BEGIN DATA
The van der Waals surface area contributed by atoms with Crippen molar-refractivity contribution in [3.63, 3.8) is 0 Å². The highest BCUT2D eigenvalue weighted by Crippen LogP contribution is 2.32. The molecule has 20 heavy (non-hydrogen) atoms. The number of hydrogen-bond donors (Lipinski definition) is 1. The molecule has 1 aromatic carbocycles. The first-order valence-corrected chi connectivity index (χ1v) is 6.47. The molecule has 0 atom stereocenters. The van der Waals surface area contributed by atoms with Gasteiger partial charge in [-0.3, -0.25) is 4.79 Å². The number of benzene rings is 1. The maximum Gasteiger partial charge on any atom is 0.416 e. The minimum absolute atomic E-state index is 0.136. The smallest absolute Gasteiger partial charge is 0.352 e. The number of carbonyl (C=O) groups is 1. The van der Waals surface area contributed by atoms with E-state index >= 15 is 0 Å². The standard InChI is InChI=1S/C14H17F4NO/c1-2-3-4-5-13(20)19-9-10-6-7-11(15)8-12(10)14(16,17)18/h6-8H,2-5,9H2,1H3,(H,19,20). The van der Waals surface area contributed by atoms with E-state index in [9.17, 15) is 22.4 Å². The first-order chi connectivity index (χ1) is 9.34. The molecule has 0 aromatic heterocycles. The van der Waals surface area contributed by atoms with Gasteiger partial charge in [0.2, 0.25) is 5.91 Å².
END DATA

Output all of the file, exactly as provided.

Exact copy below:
The van der Waals surface area contributed by atoms with Crippen molar-refractivity contribution in [3.63, 3.8) is 0 Å². The highest BCUT2D eigenvalue weighted by Crippen LogP contribution is 2.32. The molecule has 20 heavy (non-hydrogen) atoms. The number of hydrogen-bond donors (Lipinski definition) is 1. The molecule has 1 aromatic carbocycles. The first-order valence-corrected chi connectivity index (χ1v) is 6.47. The molecule has 0 atom stereocenters. The van der Waals surface area contributed by atoms with Gasteiger partial charge in [-0.3, -0.25) is 4.79 Å². The number of benzene rings is 1. The maximum Gasteiger partial charge on any atom is 0.416 e. The minimum absolute atomic E-state index is 0.136. The smallest absolute Gasteiger partial charge is 0.352 e. The number of carbonyl (C=O) groups is 1. The van der Waals surface area contributed by atoms with E-state index >= 15 is 0 Å². The standard InChI is InChI=1S/C14H17F4NO/c1-2-3-4-5-13(20)19-9-10-6-7-11(15)8-12(10)14(16,17)18/h6-8H,2-5,9H2,1H3,(H,19,20). The van der Waals surface area contributed by atoms with E-state index in [9.17, 15) is 22.4 Å². The first-order chi connectivity index (χ1) is 9.34. The molecule has 0 aromatic heterocycles. The van der Waals surface area contributed by atoms with Gasteiger partial charge in [0.2, 0.25) is 5.91 Å².